Karen S. Kim
GLENDALE -- On Jan. 27, 1973, the Turkish consul general and consul in
Los Angeles walked into Santa Barbara’s Baltimore Hotel expecting to
accept a gift to Turkey from 79-year-old Gurgen Yanikian.
Instead, Yanikian, an Armenian Genocide survivor, opened fire, killing
both diplomats as they walked through the hotel doors. Yanikian was
sentenced to life in prison. He was paroled in December 1984 and died
Yanikian’s crime marked the first incident in a series of
assassinations by Armenian terrorists in the 1970s and 1980s that
eliminated a number of Turkish diplomats.
The wave of political violence that ensued is at least partly to blame
for the U.S. government’s gradual departure from recognition of the
Armenian Genocide, according to some Turkish and Armenian officials.
“The acts of political violence and terrorism [contributed] to a
reaction and reluctance to take a position on the issue,” said Rouben
Adalian, director of the Armenian National Institute in Washington D.C.
“But the fact of the matter is that the standing relationship with the
United States and Turkey had become such a strong alliance that the U.S.
had become reluctant to revisit history that contradicted the position
Turkey wanted to take.”
An estimated 1.5 million Armenians were massacred by Ottoman Empire
forces in 1915, during World War I. Local Armenians on Wednesday will
commemorate the 87th anniversary of the atrocities.
Turkish officials contend the killings were politically and militarily
motivated and did not constitute a genocide, and the United States today
does not officially recognize it as such.
Most scholars say the U.S. government visibly stepped away from
recognizing the genocide in the 1970s.
Aykut Berk, consul general of Turkey in Los Angeles, said the Armenian
terrorists were to blame.
“How can you sympathize with an Armenian killing a Turk for what
happened 90 years ago?” said Berk, who is escorted at all times by
bodyguards provided by the U.S. State Department. “There is no
justification for any terrorism. If you buckle under the pressure of
terrorism, then we don’t live in a civilized world anymore.”
But Adalian said there was more to the U.S. decision to move away from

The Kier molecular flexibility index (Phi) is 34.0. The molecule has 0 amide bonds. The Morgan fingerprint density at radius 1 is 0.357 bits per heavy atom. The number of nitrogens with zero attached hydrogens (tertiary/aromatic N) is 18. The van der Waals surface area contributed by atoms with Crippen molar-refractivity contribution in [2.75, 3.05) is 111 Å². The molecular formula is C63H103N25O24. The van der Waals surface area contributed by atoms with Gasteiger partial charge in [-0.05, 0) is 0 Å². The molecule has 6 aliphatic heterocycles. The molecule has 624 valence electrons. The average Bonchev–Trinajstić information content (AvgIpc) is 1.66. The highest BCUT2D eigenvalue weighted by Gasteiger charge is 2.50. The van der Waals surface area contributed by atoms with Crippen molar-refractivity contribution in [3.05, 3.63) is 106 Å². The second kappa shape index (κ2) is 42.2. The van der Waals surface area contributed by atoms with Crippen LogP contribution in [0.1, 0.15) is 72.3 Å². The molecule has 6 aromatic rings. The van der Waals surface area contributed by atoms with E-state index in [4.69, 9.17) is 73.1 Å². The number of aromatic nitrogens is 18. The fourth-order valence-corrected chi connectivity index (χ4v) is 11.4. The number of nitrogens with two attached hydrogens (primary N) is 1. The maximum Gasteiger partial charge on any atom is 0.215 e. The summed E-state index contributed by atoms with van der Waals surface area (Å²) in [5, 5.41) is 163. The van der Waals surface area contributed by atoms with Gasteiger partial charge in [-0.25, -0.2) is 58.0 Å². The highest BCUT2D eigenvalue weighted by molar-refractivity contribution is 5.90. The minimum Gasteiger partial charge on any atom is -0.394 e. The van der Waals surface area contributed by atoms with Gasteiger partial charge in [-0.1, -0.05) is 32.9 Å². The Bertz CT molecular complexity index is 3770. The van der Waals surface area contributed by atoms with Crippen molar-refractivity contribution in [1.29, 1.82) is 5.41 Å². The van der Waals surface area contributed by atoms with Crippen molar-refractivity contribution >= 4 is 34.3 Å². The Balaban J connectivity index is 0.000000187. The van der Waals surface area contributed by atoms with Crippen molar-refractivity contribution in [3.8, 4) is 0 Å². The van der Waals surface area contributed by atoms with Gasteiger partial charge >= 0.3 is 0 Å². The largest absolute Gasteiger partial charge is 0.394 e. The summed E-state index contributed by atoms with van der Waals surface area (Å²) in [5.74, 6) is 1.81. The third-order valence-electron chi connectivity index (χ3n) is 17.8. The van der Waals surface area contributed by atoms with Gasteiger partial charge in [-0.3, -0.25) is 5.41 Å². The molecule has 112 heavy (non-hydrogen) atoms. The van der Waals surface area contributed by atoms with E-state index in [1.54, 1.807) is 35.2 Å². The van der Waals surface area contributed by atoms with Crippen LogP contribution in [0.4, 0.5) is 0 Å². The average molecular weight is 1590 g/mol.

genocide recognition in the 1970s.
Political ties between Turkey and the United States became critically
important at that time because of the Cold War.
Turkey in 1952 joined the North Atlantic Treaty Organization, an
alliance designed to safeguard members from attacks by the Soviet Union.
Shortly afterward, the U.S. government established military bases in
Turkey that are still in use.
“Turkey was the only NATO member state that actually bordered the
Soviet Union,” Adalian said. “Turkey was the closest to Russia and
literally represented the front line of the NATO defense.”
U.S. military forces use Turkish bases today to survey happenings in
Iraq, Adalian said.
The United States’ apparent position against recognizing the genocide
became clearer in 1982, when a U.S. State Department report on the
Armenian terrorists began calling the 1915 massacres an “alleged
genocide,” Adalian said.
“We ended up in a situation where [U.S.] government officials’
policies became reflective of the Turkish interpretation of historical
events,” Adalian said. “The United States was unwilling to put its ally
in an uncomfortable position over an issue that, at the time, seemed
The city will provide shuttle service to and from the Glendale Civic
Auditorium on Wednesday for its Armenian Genocide commemoration event
between 5:30 and 9 p.m. The shuttle will transport participants from St.
Mary’s Armenian Apostolic Church, 500 S. Central Ave. to the auditorium,
1401 N. Verdugo Road between 5 and 9 p.m.